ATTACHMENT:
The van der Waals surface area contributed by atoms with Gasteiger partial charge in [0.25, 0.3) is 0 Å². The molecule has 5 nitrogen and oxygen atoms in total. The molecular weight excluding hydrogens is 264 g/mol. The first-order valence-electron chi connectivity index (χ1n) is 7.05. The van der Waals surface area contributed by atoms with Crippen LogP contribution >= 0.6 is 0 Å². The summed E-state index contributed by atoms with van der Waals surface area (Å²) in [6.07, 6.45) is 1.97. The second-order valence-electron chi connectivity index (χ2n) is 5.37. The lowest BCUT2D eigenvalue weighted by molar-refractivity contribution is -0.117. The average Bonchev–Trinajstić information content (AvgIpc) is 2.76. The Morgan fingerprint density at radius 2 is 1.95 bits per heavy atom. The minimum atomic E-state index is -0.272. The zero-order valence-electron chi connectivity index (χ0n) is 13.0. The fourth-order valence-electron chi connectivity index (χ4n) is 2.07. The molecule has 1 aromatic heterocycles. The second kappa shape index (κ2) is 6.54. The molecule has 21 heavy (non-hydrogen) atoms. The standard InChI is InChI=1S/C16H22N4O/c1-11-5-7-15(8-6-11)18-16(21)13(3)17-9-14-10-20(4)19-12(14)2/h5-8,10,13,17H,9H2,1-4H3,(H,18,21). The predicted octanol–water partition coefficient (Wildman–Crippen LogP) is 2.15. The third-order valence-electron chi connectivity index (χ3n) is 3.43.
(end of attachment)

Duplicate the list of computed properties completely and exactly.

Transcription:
The van der Waals surface area contributed by atoms with Gasteiger partial charge in [0.25, 0.3) is 0 Å². The molecule has 5 nitrogen and oxygen atoms in total. The molecular weight excluding hydrogens is 264 g/mol. The first-order valence-electron chi connectivity index (χ1n) is 7.05. The van der Waals surface area contributed by atoms with Crippen LogP contribution >= 0.6 is 0 Å². The summed E-state index contributed by atoms with van der Waals surface area (Å²) in [6.07, 6.45) is 1.97. The second-order valence-electron chi connectivity index (χ2n) is 5.37. The lowest BCUT2D eigenvalue weighted by molar-refractivity contribution is -0.117. The average Bonchev–Trinajstić information content (AvgIpc) is 2.76. The Morgan fingerprint density at radius 2 is 1.95 bits per heavy atom. The minimum atomic E-state index is -0.272. The zero-order valence-electron chi connectivity index (χ0n) is 13.0. The fourth-order valence-electron chi connectivity index (χ4n) is 2.07. The molecule has 1 aromatic heterocycles. The second kappa shape index (κ2) is 6.54. The molecule has 21 heavy (non-hydrogen) atoms. The standard InChI is InChI=1S/C16H22N4O/c1-11-5-7-15(8-6-11)18-16(21)13(3)17-9-14-10-20(4)19-12(14)2/h5-8,10,13,17H,9H2,1-4H3,(H,18,21). The predicted octanol–water partition coefficient (Wildman–Crippen LogP) is 2.15. The third-order valence-electron chi connectivity index (χ3n) is 3.43.